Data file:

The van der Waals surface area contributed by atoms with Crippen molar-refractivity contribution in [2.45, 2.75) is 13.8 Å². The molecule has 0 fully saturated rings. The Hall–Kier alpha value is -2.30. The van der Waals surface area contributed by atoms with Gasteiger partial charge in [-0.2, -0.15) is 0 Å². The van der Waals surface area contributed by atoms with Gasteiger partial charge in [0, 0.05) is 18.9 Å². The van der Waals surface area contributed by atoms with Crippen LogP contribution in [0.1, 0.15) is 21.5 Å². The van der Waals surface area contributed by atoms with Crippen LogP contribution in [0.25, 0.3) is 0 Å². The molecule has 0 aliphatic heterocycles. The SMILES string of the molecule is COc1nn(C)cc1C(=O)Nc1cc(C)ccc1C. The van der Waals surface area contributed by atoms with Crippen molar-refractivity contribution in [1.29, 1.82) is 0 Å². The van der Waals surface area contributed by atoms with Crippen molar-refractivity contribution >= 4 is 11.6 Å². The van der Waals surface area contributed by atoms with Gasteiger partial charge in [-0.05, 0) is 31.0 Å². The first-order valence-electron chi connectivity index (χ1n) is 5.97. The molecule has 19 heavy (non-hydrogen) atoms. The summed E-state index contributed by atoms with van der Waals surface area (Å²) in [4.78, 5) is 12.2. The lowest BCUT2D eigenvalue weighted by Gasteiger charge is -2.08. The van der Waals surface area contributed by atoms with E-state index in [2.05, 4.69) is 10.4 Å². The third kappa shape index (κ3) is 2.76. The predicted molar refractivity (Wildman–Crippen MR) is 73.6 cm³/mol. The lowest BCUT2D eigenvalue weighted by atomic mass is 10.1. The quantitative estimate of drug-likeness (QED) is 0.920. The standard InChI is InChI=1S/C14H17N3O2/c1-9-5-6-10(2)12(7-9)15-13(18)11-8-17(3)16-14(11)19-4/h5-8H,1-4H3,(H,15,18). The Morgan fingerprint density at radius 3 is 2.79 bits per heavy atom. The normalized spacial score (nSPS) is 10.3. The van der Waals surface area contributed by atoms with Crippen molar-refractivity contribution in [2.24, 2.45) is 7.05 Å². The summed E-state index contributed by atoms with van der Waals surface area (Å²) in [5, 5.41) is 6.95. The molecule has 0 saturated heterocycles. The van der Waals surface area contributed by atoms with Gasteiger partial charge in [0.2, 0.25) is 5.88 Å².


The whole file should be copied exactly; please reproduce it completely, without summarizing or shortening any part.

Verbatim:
The van der Waals surface area contributed by atoms with Crippen molar-refractivity contribution in [2.45, 2.75) is 13.8 Å². The molecule has 0 fully saturated rings. The Hall–Kier alpha value is -2.30. The van der Waals surface area contributed by atoms with Gasteiger partial charge in [-0.2, -0.15) is 0 Å². The van der Waals surface area contributed by atoms with Gasteiger partial charge in [0, 0.05) is 18.9 Å². The van der Waals surface area contributed by atoms with Crippen LogP contribution in [0.1, 0.15) is 21.5 Å². The van der Waals surface area contributed by atoms with Crippen LogP contribution in [0.25, 0.3) is 0 Å². The molecule has 0 aliphatic heterocycles. The SMILES string of the molecule is COc1nn(C)cc1C(=O)Nc1cc(C)ccc1C. The van der Waals surface area contributed by atoms with Crippen molar-refractivity contribution in [1.29, 1.82) is 0 Å². The van der Waals surface area contributed by atoms with Crippen molar-refractivity contribution >= 4 is 11.6 Å². The van der Waals surface area contributed by atoms with Gasteiger partial charge in [-0.05, 0) is 31.0 Å². The first-order valence-electron chi connectivity index (χ1n) is 5.97. The molecule has 19 heavy (non-hydrogen) atoms. The summed E-state index contributed by atoms with van der Waals surface area (Å²) in [4.78, 5) is 12.2. The lowest BCUT2D eigenvalue weighted by Gasteiger charge is -2.08. The van der Waals surface area contributed by atoms with E-state index in [2.05, 4.69) is 10.4 Å². The third kappa shape index (κ3) is 2.76. The predicted molar refractivity (Wildman–Crippen MR) is 73.6 cm³/mol. The lowest BCUT2D eigenvalue weighted by atomic mass is 10.1. The quantitative estimate of drug-likeness (QED) is 0.920. The standard InChI is InChI=1S/C14H17N3O2/c1-9-5-6-10(2)12(7-9)15-13(18)11-8-17(3)16-14(11)19-4/h5-8H,1-4H3,(H,15,18). The Morgan fingerprint density at radius 3 is 2.79 bits per heavy atom. The normalized spacial score (nSPS) is 10.3. The van der Waals surface area contributed by atoms with Crippen molar-refractivity contribution in [2.24, 2.45) is 7.05 Å². The summed E-state index contributed by atoms with van der Waals surface area (Å²) in [5, 5.41) is 6.95. The molecule has 0 saturated heterocycles. The van der Waals surface area contributed by atoms with Gasteiger partial charge in [0.2, 0.25) is 5.88 Å².